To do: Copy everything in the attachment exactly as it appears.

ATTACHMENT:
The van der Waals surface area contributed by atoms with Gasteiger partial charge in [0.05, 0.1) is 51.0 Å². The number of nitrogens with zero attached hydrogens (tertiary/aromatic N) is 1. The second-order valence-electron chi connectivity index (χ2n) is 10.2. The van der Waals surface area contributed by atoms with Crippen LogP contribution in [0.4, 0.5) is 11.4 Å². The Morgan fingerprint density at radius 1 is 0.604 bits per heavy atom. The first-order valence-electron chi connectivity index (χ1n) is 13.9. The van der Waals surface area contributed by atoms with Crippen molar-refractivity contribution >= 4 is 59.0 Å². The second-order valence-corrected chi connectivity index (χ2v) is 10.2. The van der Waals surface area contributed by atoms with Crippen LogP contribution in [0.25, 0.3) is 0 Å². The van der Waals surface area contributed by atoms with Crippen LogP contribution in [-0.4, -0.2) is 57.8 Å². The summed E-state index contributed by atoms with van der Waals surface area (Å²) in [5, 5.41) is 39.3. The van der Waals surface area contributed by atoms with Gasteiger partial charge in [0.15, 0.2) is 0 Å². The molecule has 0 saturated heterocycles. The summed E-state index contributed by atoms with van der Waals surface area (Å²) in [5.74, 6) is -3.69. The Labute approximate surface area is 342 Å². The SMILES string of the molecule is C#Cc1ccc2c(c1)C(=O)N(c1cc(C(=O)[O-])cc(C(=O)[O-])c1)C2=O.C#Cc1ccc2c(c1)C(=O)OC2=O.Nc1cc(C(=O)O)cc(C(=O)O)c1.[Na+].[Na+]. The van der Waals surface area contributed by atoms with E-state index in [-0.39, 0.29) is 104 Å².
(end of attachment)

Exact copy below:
The van der Waals surface area contributed by atoms with Gasteiger partial charge in [0.05, 0.1) is 51.0 Å². The number of nitrogens with zero attached hydrogens (tertiary/aromatic N) is 1. The second-order valence-electron chi connectivity index (χ2n) is 10.2. The van der Waals surface area contributed by atoms with Crippen LogP contribution in [0.4, 0.5) is 11.4 Å². The Morgan fingerprint density at radius 1 is 0.604 bits per heavy atom. The first-order valence-electron chi connectivity index (χ1n) is 13.9. The van der Waals surface area contributed by atoms with Crippen molar-refractivity contribution >= 4 is 59.0 Å². The second-order valence-corrected chi connectivity index (χ2v) is 10.2. The van der Waals surface area contributed by atoms with Crippen LogP contribution in [0.25, 0.3) is 0 Å². The van der Waals surface area contributed by atoms with Crippen LogP contribution in [-0.4, -0.2) is 57.8 Å². The summed E-state index contributed by atoms with van der Waals surface area (Å²) in [5, 5.41) is 39.3. The van der Waals surface area contributed by atoms with Gasteiger partial charge in [0.15, 0.2) is 0 Å². The molecule has 0 saturated heterocycles. The summed E-state index contributed by atoms with van der Waals surface area (Å²) in [5.74, 6) is -3.69. The Labute approximate surface area is 342 Å². The SMILES string of the molecule is C#Cc1ccc2c(c1)C(=O)N(c1cc(C(=O)[O-])cc(C(=O)[O-])c1)C2=O.C#Cc1ccc2c(c1)C(=O)OC2=O.Nc1cc(C(=O)O)cc(C(=O)O)c1.[Na+].[Na+]. The van der Waals surface area contributed by atoms with E-state index in [-0.39, 0.29) is 104 Å².